Child and Youth Social Health Atlas of Australia
Social determinants of health, health status, use of health services and health outcomes for children and young people in Australia, presented in maps (for small geographical areas), graphs (showing differences socioeconomic disadvantage of area and Remoteness Area) and data workbooks
Being healthy in childhood and as young people provides an important foundation for later life. This Child and Youth Social Health Atlas of Australia draws together data from other Social Health Atlases and unpublished data for those aged from 0 to 24 years. However, the data do not cover all aspects of the health and wellbeing of this population group. Some of the gaps are data as to visits of young children to general medical practitioners, or of young people to sexual health and other specialist services. The Atlas seeks to set the data on health status, use of health services and health outcomes alongside the demographic, social and economic characteristics of this population group in the communities where they live across Australia.
Children in families where the mother has low educational attainment
Policy context: A lack of successful educational experiences of parents may lead to low aspirations for their children; and may be related to parents’ attitudes, their ability to manage the complex relationships which surround a child’s health and education, and their capacity to control areas of their own lives [1,2,3,4].
The data: The proportion of children under 15 years in families where the mother has low educational attainment has been included in the Social Health Atlas since the 2006 Census. When the 2016 data for this indicator were compiled, it was encouraging to see the marked reduction in the number of children in these families, down by 44 per cent from 2006 to 2016. However, one outcome has been a widening in the equity gap, to a proportion in the most disadvantaged areas of the capital cities that is now four times that in the least disadvantaged areas and that has almost doubled in regional areas (i.e., areas outside of the capital cities). This concentration of people with many aspects of disadvantage is common across many indicators in the Atlas.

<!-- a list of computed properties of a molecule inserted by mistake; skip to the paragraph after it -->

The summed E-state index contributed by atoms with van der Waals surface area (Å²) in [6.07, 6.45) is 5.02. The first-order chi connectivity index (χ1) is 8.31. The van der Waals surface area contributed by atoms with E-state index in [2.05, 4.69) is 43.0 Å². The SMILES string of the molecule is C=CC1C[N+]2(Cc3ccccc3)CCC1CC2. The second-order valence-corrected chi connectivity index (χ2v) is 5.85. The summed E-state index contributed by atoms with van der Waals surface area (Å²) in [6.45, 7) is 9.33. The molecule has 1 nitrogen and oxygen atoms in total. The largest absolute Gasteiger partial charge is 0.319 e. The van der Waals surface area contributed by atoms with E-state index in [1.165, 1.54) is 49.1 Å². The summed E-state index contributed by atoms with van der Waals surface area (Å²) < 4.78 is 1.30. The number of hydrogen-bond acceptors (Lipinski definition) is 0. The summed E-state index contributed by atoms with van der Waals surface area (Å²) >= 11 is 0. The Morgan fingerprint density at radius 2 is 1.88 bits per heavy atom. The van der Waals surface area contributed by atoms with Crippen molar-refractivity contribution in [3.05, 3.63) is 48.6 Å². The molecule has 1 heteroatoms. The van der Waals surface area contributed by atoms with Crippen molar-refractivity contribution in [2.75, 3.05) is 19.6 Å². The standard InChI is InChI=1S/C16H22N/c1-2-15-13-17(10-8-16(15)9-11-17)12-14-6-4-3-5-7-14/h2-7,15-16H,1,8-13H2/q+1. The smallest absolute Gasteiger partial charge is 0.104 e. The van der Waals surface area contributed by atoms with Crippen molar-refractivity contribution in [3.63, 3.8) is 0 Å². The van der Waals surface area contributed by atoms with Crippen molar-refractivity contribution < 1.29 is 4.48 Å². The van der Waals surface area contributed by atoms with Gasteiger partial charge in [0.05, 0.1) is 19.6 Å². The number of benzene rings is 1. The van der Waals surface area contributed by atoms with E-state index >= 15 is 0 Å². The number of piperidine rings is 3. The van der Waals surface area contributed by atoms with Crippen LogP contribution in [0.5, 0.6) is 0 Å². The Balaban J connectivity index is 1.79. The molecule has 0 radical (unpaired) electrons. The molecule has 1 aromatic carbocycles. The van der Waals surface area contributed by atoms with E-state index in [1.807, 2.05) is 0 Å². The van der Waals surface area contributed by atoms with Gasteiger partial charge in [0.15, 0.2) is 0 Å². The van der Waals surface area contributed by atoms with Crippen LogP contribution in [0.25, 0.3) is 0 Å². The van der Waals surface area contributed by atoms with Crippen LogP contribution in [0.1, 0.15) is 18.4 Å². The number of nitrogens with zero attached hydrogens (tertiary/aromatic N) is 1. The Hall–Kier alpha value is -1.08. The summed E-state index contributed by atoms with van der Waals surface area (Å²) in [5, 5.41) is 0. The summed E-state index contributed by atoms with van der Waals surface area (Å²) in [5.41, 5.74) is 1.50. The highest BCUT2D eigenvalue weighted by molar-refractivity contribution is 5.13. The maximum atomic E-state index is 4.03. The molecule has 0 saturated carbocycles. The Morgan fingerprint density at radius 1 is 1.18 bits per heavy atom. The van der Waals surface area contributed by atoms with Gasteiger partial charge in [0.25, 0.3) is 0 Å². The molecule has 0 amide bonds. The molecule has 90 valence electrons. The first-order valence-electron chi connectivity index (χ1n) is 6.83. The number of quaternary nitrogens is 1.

Children under 15 years without access to the Internet at home
Policy context: A household can be considered to be disadvantaged if it lacks the resources to participate fully in society . Access to the outside world, through the Internet provides a means of communicating with friends and family, as well as services, employers and schools, thereby increasing educational, employment and other opportunities, including social interaction .
Socioeconomic characteristics of households continue to influence the rate of computer and Internet connectivity across Australia. Households which do not have children under 15 years, those that are located in non-metropolitan or regional areas of Australia and/or have lower household incomes are less likely to have a computer and/or access to the Internet .
The data: The research reveals 4.8% of Australian children under 15 years are living in homes without Internet access. The proportion of children under 15 years in families where the Internet was not accessed; however, the proportion varied by 6.7 times, from 1.2 per cent in the least disadvantaged areas of the capital cities to 7.9 per cent in the most disadvantaged areas. In regional areas (i.e., areas outside of the capital cities), the variation was smaller (4.5 times), although the proportions were higher, ranging from 3.1 per cent to 13.7 per cent.